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Todd McLellan teases Sharks captain change, redefines ‘rebuild’

Greg Wyshynski
Puck Daddy
NHL--San Jose Sharks' Joe Thornton and Patrick Marleau.
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EDMONTON, AB - NOVEMBER 15: Joe Thornton #19 and Patrick Marleau #12 of the San Jose Sharks celebrate after a goal in a game against Edmonton Oilers on November 15, 2013 at Rexall Place in Edmonton, Alberta, Canada. (Photo by Andy Devlin/NHLI via Getty Images)

“The rebuild is committed to. The players that fit for now and the future, their growth is going to be the primary thing. … Remember where we’re trying to get to. It’s not about here, it’s about there.”Sharks GM Doug Wilson, June 2014 

“We’re a tomorrow team … This is a phase that this organization has never gone into in the past, and maybe should have many years ago.” – Doug Wilson, June 2014

This might sound super crazy, but there are actually people who read the above quotes from San Jose Sharks GM Doug Wilson and gleaned that his team would explode its veteran core, hand the keys to the next generation of leaders and attempt to “rebuild” into a group that doesn’t pathetically surrender a 3-game lead to the Los Angeles Kings.

But apparently they have it all wrong, according to master linguist and Sharks coach Todd McLellan. 

“The term or the word used like that can be confusing at times. I think a lot of people, especially in the media, immediately went to, 'Well, they're going to trade Thornton and Marleau.' That's not the case,” McLellan told NHL.com.

“We believe that those two are part of the solution, not part of the problem. That got a lot of play media-wise. That's not what we were about. We think we have a very good hockey club and we think we need to tinker with a few things and continue to push forward."

Again, this might sound extraordinarily wacky, but there are actually some people who thought Thornton and Marleau were being singled out by Wilson when he said “I want players who want to play here, not just live here”; but even Wilson’s walked that back, subsequently saying that he was speaking about “former players who might be interested in coming back to the Sharks.”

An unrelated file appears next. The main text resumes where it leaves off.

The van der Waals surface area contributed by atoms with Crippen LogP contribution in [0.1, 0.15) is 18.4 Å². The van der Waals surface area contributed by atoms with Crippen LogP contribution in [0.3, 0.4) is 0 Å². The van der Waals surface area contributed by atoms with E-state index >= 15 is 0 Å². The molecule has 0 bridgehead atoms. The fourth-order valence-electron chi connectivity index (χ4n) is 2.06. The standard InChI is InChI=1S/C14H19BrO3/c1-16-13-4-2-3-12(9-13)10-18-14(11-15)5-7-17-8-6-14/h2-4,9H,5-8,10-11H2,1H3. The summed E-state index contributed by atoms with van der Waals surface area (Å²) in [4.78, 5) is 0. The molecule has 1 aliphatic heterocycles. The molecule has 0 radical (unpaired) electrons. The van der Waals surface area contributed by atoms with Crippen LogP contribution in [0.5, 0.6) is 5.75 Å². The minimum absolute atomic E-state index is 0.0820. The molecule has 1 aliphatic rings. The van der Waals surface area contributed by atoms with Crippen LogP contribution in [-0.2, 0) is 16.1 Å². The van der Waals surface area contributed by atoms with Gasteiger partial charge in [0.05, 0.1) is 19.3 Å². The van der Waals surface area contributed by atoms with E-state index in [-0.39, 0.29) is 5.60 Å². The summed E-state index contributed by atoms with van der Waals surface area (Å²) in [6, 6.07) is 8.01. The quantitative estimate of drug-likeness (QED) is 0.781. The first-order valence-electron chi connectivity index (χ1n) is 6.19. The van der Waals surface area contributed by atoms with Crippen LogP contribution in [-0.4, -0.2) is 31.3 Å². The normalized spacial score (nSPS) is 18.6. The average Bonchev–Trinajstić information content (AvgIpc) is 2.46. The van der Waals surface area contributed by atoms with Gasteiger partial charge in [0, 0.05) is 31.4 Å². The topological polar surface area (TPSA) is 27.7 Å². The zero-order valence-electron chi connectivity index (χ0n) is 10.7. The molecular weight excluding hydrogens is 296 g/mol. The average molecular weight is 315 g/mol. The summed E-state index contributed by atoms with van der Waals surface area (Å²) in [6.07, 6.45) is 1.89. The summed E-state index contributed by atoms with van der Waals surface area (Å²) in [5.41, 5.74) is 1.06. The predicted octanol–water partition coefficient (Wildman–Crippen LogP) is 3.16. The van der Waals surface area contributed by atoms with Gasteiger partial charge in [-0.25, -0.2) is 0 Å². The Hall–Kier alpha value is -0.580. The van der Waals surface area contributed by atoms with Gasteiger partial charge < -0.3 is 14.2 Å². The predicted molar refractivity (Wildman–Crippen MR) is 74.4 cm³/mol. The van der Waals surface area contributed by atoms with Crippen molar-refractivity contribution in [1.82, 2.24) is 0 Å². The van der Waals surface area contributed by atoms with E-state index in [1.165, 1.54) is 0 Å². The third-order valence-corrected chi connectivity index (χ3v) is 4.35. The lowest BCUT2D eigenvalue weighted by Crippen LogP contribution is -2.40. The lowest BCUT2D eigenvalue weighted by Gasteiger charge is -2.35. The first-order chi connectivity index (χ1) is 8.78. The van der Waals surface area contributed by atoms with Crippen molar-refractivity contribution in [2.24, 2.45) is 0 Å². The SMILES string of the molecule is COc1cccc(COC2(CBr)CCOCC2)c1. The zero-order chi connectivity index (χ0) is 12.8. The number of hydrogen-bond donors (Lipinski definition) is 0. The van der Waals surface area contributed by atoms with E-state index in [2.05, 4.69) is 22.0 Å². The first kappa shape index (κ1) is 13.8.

And with that, a man with a shovel and a trash bag walks in back of the bull …

Rather than do the thing the Sharks wanted to do but obviously couldn’t given the non-movement protection in their veteran players’ contracts, San Jose’s management team has rebuilt their stance on the rebuild: The veteran leaders will simply see their leadership capacity diminished in favor of players like Joe Pavelski and Logan Couture, but will remain in the dressing room and on the ice, which we're sure won't be a distraction at all. 

"We want to reset the hierarchy and culture in the organization, and that's really where the term rebuild came from. We feel we have a tremendous talent pool. We feel the players that are with our organization are part of the solution and not the problem now,” said McLellan, whose teams have never played for the Stanley Cup and blew a 3-0 lead against the Kings last season. “As a staff, we talked about the ability to push and win as much as we can while we get younger, while we adjust the roles a little bit and give some of the younger players more responsibility.”

McLellan came from the Detroit Red Wings, who are the model franchise for rebuilding on the fly. Of course, their leadership structure during those years included Steve Yzerman, Nicklas Lidstrom, Henrik Zetterberg and Pavel Datsyuk, and was buoyed by multiple Stanley Cup championships.

But let’s say the Sharks are actually trying to push the kids forward and drop the veterans back. Will that include the oft-mentioned removal of Joe Thornton’s captaincy, creating a team with “three As” rather than a captain and two alternates?

“If there was a new rule that came into the League and there weren't any 'C's and 'A's, would there be a leadership group that took care of the team and would the followers step in and contribute when they needed to contribute? I believe so. So, with that in mind we'll see what we do as move forward,” McLellan told NHL.com.

Look, it’s pretty easy to see how this went down: Wilson was embarrassed by his team’s effort, starting shouting about a rebuild shortly thereafter, realized that was either foolhardy or logistically impossible, and then Wilson and McLellan were forced to spin these promised changes into the garbled messages we’re reading today.

Meanwhile, everyone in the West has gotten better while the Sharks’ biggest change is “Hey, everyone, listen to that other Joe now! And pay no attention to the first Joe sitting three stalls over from him!”

McLellan’s right: They have the players. But they’ve failed the chemistry test every time the burners are turned up. Does this leadership “reset,” rather than a team rebuild, address that?

 

 

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